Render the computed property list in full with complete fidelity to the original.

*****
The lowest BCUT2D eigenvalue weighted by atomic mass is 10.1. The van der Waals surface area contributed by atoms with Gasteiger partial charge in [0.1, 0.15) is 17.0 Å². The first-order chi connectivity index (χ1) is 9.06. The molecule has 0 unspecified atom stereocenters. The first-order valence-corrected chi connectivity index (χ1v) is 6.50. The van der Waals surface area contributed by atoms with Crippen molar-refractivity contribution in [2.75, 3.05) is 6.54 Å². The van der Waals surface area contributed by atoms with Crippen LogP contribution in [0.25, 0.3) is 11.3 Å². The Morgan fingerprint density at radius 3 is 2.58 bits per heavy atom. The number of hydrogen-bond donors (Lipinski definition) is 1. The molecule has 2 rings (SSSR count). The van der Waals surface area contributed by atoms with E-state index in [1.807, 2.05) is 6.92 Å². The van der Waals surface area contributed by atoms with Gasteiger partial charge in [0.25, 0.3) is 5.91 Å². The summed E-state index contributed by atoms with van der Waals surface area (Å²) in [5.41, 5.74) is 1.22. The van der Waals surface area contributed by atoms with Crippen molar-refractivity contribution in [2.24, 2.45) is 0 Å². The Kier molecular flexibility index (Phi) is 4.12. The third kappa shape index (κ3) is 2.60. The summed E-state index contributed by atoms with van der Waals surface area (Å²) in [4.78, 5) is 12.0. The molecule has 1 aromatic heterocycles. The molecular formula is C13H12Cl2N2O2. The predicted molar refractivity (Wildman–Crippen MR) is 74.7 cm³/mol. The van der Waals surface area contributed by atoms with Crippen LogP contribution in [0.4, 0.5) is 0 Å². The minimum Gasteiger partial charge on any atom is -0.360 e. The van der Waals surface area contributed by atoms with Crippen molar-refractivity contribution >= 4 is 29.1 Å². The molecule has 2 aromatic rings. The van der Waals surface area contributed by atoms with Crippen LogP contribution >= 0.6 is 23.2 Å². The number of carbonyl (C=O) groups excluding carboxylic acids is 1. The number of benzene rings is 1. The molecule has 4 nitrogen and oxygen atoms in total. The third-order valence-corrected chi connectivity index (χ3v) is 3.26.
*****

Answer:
The lowest BCUT2D eigenvalue weighted by atomic mass is 10.1. The van der Waals surface area contributed by atoms with Gasteiger partial charge in [0.1, 0.15) is 17.0 Å². The first-order chi connectivity index (χ1) is 9.06. The molecule has 0 unspecified atom stereocenters. The first-order valence-corrected chi connectivity index (χ1v) is 6.50. The van der Waals surface area contributed by atoms with Crippen molar-refractivity contribution in [2.75, 3.05) is 6.54 Å². The van der Waals surface area contributed by atoms with Crippen LogP contribution in [0.25, 0.3) is 11.3 Å². The Morgan fingerprint density at radius 3 is 2.58 bits per heavy atom. The number of hydrogen-bond donors (Lipinski definition) is 1. The molecule has 2 rings (SSSR count). The van der Waals surface area contributed by atoms with E-state index in [1.807, 2.05) is 6.92 Å². The van der Waals surface area contributed by atoms with Gasteiger partial charge in [0.25, 0.3) is 5.91 Å². The summed E-state index contributed by atoms with van der Waals surface area (Å²) in [5.41, 5.74) is 1.22. The van der Waals surface area contributed by atoms with Crippen molar-refractivity contribution in [2.24, 2.45) is 0 Å². The Kier molecular flexibility index (Phi) is 4.12. The third kappa shape index (κ3) is 2.60. The summed E-state index contributed by atoms with van der Waals surface area (Å²) in [4.78, 5) is 12.0. The molecule has 1 aromatic heterocycles. The molecular formula is C13H12Cl2N2O2. The predicted molar refractivity (Wildman–Crippen MR) is 74.7 cm³/mol. The van der Waals surface area contributed by atoms with Crippen LogP contribution in [0.4, 0.5) is 0 Å². The minimum Gasteiger partial charge on any atom is -0.360 e. The van der Waals surface area contributed by atoms with Crippen molar-refractivity contribution >= 4 is 29.1 Å². The molecule has 2 aromatic rings. The van der Waals surface area contributed by atoms with Crippen LogP contribution >= 0.6 is 23.2 Å². The number of carbonyl (C=O) groups excluding carboxylic acids is 1. The number of benzene rings is 1. The molecule has 4 nitrogen and oxygen atoms in total. The third-order valence-corrected chi connectivity index (χ3v) is 3.26.